Remembering Valley Forge Military Academy

14

April
2010

Later this month, another alumni weekend will be celebrated at the high school I went toValley Forge Military Academy. For me it will be nearly twenty years since graduating and the same amount of time since stepping foot on campus.

I had every intention of attending this year’s festivities, but, as it turns out, I won’t be going. Nevertheless, it’s made me reminisce about my high school years, which began at all-male Catholic boarding school and ended at one of the most distinguished pre-college military academies in America.

The  picture above was taken during my first year at Valley Forge, when I was in both of the school’s musical companies, the band and the field music unit. By the end of the year, I settled in the band and stayed there for the rest of my high school career.

Being in the band was not just something one did, it was a full-time job on top of going to school. As a result, we did a lot of performing on and off campus. I can remember playing for the King and Queen of Sweden while they were in Delaware, in the inaugural day parade for George Bush (the elder), for Lech Wałęsa while he toured America, and for many events (political or otherwise), to name just a few.

Valley Forge was the kind of place that instilled mixed feelings. On the one hand, it had a rich military tradition (a mixture of British and American disciplines), a  strict and rigorous environment, and many fine role models within in its leadership. On the other, it could also be a scary place, it’s own intensity and seriousness of purpose getting the best of you and those around you. And, let me tell you, it sometimes did get to me. But that was all part of its design.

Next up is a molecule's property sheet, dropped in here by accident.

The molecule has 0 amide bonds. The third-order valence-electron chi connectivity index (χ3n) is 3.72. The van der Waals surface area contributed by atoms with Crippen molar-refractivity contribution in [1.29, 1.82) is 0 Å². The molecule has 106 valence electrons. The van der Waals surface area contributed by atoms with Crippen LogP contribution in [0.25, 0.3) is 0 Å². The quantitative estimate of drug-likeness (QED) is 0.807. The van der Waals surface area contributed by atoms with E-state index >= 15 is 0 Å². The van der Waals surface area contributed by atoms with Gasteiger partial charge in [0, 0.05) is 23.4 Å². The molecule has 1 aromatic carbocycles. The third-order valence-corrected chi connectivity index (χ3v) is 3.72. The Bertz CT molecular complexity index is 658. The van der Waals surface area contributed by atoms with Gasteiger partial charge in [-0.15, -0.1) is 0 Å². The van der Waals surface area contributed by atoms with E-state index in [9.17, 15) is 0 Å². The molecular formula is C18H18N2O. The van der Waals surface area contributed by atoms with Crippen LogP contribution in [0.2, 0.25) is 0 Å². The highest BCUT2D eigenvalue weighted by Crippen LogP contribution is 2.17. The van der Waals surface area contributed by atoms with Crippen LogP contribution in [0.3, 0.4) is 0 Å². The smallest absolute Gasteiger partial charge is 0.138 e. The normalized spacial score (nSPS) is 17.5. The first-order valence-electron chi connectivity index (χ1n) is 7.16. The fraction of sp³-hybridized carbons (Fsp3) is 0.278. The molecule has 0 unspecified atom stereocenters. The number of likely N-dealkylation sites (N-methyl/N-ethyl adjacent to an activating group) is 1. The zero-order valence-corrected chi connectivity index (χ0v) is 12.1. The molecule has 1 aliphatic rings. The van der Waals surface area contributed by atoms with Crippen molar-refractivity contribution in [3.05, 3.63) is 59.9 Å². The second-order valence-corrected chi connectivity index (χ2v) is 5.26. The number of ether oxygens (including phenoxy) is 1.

Two decades on, I can look back at my high school alma mater with pride. For all the ups and downs I experienced, it helped to shape the person I’ve become. More than anything, it taught me a sense of discipline that has profoundly affected the way I make music.

The final picture was taken during my senior year. I honestly can’t tell you who that person is because it’s difficult for me to step back into those shoes. It’s me, of course, but a seventeen year old version I barely recognize. He was pretty naïve, had little understanding of the world beyond his immediate experience, and all he wanted to do more than anything was to perform. The first two have changed dramatically, but the third remains the same, as it should.

I don’t think I was made to be in the military or to be immersed in a military environment like Valley Forge. But I do not, for one second, regret attending the school. It was an experience to be treasured and one I will forever remember. (E.T.S.U.D.)

Previous Post: Voices from the 18th Century: The Mercure de France on Jacques Loeillet’s ‘admirable talent’
Next Post: Meet a Musician: Oliver Henderson, Tenor

Comments are closed.